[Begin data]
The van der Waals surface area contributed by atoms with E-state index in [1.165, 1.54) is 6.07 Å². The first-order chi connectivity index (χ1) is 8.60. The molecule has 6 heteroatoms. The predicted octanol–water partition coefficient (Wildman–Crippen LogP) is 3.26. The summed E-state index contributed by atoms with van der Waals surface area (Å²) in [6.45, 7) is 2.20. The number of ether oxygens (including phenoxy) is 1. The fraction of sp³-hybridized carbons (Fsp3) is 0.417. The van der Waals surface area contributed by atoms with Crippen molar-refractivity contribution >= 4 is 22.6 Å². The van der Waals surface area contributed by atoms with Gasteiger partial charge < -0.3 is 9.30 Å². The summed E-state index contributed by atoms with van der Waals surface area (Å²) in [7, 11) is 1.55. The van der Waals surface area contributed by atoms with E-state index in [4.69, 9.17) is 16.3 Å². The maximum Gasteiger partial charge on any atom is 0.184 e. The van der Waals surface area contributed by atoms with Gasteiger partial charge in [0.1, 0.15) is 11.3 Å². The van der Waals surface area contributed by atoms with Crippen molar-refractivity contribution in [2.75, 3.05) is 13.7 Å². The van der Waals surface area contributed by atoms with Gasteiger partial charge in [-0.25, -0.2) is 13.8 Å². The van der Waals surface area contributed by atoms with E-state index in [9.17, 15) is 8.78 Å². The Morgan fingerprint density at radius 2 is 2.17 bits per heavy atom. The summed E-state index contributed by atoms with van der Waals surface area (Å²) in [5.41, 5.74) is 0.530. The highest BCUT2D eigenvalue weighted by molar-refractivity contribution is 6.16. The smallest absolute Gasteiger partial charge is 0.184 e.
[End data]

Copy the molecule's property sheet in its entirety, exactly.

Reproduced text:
The van der Waals surface area contributed by atoms with E-state index in [1.165, 1.54) is 6.07 Å². The first-order chi connectivity index (χ1) is 8.60. The molecule has 6 heteroatoms. The predicted octanol–water partition coefficient (Wildman–Crippen LogP) is 3.26. The summed E-state index contributed by atoms with van der Waals surface area (Å²) in [6.45, 7) is 2.20. The number of ether oxygens (including phenoxy) is 1. The fraction of sp³-hybridized carbons (Fsp3) is 0.417. The van der Waals surface area contributed by atoms with Crippen molar-refractivity contribution >= 4 is 22.6 Å². The van der Waals surface area contributed by atoms with Gasteiger partial charge < -0.3 is 9.30 Å². The summed E-state index contributed by atoms with van der Waals surface area (Å²) in [7, 11) is 1.55. The van der Waals surface area contributed by atoms with E-state index in [4.69, 9.17) is 16.3 Å². The maximum Gasteiger partial charge on any atom is 0.184 e. The van der Waals surface area contributed by atoms with Gasteiger partial charge in [0.1, 0.15) is 11.3 Å². The van der Waals surface area contributed by atoms with Crippen molar-refractivity contribution in [2.75, 3.05) is 13.7 Å². The van der Waals surface area contributed by atoms with Gasteiger partial charge in [-0.25, -0.2) is 13.8 Å². The van der Waals surface area contributed by atoms with E-state index in [9.17, 15) is 8.78 Å². The Morgan fingerprint density at radius 2 is 2.17 bits per heavy atom. The summed E-state index contributed by atoms with van der Waals surface area (Å²) in [5.41, 5.74) is 0.530. The highest BCUT2D eigenvalue weighted by molar-refractivity contribution is 6.16. The smallest absolute Gasteiger partial charge is 0.184 e.